However, the functional decline is often present before an official AD diagnosis has been reached. For example, 60% of elderly patients with a cognitive decline also suffer from falls; twice more than those without impairment (Davis et al., 2011). In a functional MRI study, falling significantly more often in the elderly has implicated the right cerebellum as a potential region of interest in early cognitive decline and aging (Liu-Ambrose et al., 2008). While the cerebellum has long been associated with motor function, it is also involved in many non-motor functions, including working memory and executive functioning (Schmahmann et al., 2001; Bellebaum and Daum, 2007). Nevertheless, the role of cerebellar white and GM in disease progression and classifying stages of early cognitive decline from typical aging remain a challenge. To address these questions, we used machine learning-based classification on GM anatomical and volume fraction myelin images to investigate their contributions to predict the first two early stages of dementia [mild cognitive impairment (MCI) and mild and moderate AD] when compared with typically aging controls. We further calculate their predictive accuracy within the whole brain and neocortex and compare them with the anterior, posterior, and whole cerebellum to investigate the role of cerebellar white and GM in early AD progression.

Materials and Methods

Participants

Forty-three age- and gender-matched participants (15 healthy controls; 17 MCI; and 11 Mild/Moderate AD) were included. Subject group demographics are shown in Table 1. A clinical interview, an assessment of cognitive decline using the Mini-Mental State Examination (MMSE), and clinical dementia rating (CDR) scores were used to assign the participants to the healthy (CDR = 0), MCI (CDR ≤ 0.5), and Mild/Moderate AD (0.5 ≤ CDR ≤ 1.0) groups. The CDR is a reliable and valid measure to assess AD stages (Morris, 1993; Nyunt et al., 2013) and its scores have been shown to usefully predict functional decline and incident dementia (Woolf et al., 2016). The MMSE is a 30-point questionnaire that is routinely used to assess cognitive impairment in clinical and research settings (Pangman et al., 2000). MANOVAs revealed no significant group differences in mean age or gender ratio between groups (p > 0.10, Table 1). Genetic screening was performed on individuals with AD and APOE (Apolipoprotein E) status was determined.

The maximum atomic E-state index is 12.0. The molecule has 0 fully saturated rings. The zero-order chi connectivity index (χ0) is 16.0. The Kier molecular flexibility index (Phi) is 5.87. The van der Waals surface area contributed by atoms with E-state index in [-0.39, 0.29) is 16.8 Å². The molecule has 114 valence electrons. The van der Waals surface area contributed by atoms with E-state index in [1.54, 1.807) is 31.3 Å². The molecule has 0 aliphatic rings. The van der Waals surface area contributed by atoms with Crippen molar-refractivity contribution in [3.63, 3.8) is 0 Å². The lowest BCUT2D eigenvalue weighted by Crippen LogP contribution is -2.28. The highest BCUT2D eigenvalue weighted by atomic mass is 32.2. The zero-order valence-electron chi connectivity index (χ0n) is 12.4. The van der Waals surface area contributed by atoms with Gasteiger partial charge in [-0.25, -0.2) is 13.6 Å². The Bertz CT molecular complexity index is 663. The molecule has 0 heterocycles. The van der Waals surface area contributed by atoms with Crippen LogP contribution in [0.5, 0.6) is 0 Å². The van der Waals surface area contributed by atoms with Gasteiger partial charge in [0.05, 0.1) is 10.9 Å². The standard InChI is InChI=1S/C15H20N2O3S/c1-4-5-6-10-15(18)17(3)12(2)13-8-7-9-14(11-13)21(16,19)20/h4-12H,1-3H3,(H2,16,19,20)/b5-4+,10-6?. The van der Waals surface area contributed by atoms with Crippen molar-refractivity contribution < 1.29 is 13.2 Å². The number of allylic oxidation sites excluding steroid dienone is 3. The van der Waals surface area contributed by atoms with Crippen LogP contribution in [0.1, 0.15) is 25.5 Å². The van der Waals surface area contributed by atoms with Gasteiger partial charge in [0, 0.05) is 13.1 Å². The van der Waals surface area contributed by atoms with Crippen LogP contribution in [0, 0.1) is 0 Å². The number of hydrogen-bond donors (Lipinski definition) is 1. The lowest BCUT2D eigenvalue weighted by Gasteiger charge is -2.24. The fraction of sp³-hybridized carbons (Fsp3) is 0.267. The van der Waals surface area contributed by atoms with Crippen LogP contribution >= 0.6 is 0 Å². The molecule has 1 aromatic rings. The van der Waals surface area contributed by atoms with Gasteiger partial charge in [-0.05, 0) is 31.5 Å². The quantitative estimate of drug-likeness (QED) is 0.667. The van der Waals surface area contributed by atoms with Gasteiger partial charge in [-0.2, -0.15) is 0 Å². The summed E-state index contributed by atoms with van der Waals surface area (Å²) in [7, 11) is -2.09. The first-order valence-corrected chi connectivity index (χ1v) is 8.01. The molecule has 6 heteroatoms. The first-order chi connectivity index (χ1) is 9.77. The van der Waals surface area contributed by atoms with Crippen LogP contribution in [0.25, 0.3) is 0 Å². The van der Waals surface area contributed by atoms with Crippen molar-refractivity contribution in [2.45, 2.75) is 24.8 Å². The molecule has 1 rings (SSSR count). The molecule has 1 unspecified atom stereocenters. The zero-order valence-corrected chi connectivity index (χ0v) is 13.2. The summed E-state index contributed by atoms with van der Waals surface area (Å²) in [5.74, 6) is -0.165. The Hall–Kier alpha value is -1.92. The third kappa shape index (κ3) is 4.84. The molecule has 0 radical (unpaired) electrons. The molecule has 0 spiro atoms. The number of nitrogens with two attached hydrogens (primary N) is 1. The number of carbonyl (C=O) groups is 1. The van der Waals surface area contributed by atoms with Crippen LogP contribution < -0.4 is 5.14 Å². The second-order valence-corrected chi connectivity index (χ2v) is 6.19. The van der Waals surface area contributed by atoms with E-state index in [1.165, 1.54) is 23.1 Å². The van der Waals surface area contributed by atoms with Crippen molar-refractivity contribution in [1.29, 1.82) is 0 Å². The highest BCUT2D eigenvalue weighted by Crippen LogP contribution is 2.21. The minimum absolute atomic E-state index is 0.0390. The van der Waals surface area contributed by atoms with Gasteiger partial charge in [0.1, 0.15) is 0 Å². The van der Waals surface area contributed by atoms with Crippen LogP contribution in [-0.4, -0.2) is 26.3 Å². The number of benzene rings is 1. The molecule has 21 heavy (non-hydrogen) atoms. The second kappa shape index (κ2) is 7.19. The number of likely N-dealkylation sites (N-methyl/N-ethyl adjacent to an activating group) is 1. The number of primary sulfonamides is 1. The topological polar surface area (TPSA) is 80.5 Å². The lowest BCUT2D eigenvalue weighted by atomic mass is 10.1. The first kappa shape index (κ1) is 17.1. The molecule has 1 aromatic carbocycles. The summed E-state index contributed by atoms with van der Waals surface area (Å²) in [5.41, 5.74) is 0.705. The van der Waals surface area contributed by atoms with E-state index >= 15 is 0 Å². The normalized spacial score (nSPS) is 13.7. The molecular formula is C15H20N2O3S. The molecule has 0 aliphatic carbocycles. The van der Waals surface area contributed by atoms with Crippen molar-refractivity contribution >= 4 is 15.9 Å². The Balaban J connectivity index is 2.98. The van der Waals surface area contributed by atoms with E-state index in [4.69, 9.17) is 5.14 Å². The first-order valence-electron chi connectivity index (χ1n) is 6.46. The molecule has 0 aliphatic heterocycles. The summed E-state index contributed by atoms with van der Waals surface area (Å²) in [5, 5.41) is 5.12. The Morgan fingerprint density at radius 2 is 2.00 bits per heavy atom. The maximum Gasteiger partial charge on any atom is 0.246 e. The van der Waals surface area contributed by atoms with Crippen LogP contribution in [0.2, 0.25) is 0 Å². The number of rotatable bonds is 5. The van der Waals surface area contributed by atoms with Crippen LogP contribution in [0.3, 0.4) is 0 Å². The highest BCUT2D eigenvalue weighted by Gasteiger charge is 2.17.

TABLE 1
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Table 1. Participant demographics.

MRI Acquisition

All participants were imaged on a Siemens Tim Trio 3T scanner (Siemens Healthcare GmbH) with a 32-channel head RF array. A multimodal protocol was performed that included mcDESPOT myelin water imaging (Deoni et al., 2008), T1-weighted MP-RAGE anatomical, and diffusion tensor imaging. The mcDESPOT acquisition consists of eight variable flip angle T1-weighted spoiled gradient echo (SPGR_images and two sets of eight variable flip angle T1/T2-weighted fully-balanced steady-state free precession (bSSFP) images, with each set acquired with 0 or 180-degree RF phase cycling pattern (Deoni, 2011). In addition, an inversion-prepared (IR)-SPGR image was also acquired to correct for flip angle (B1 field) inhomogeneities (Deoni, 2011).

MRI Analysis

Following the acquisition, data were visually checked for motion-related artifacts and then a standardized processing pipe-line was performed that included: (1) Skull stripping using the brain extraction tool (Smith, 2002) from the FSL software library (Smith et al., 2004); (2) Linear registration to account for subtle inter-scan motion using FSL’s linear image registration tool (Jenkinson et al., 2002; Zhang et al., 2004); (3) Calculation of the main and transmit magnetic field (B0 and B1) calibration maps (Deoni, 2011); and (4) Estimation of the VFM at each brain voxel using a stochastic region contraction approach to fit a 3-pool model to the acquired SPGR and bSSFP data (Deoni and Kolind, 2015).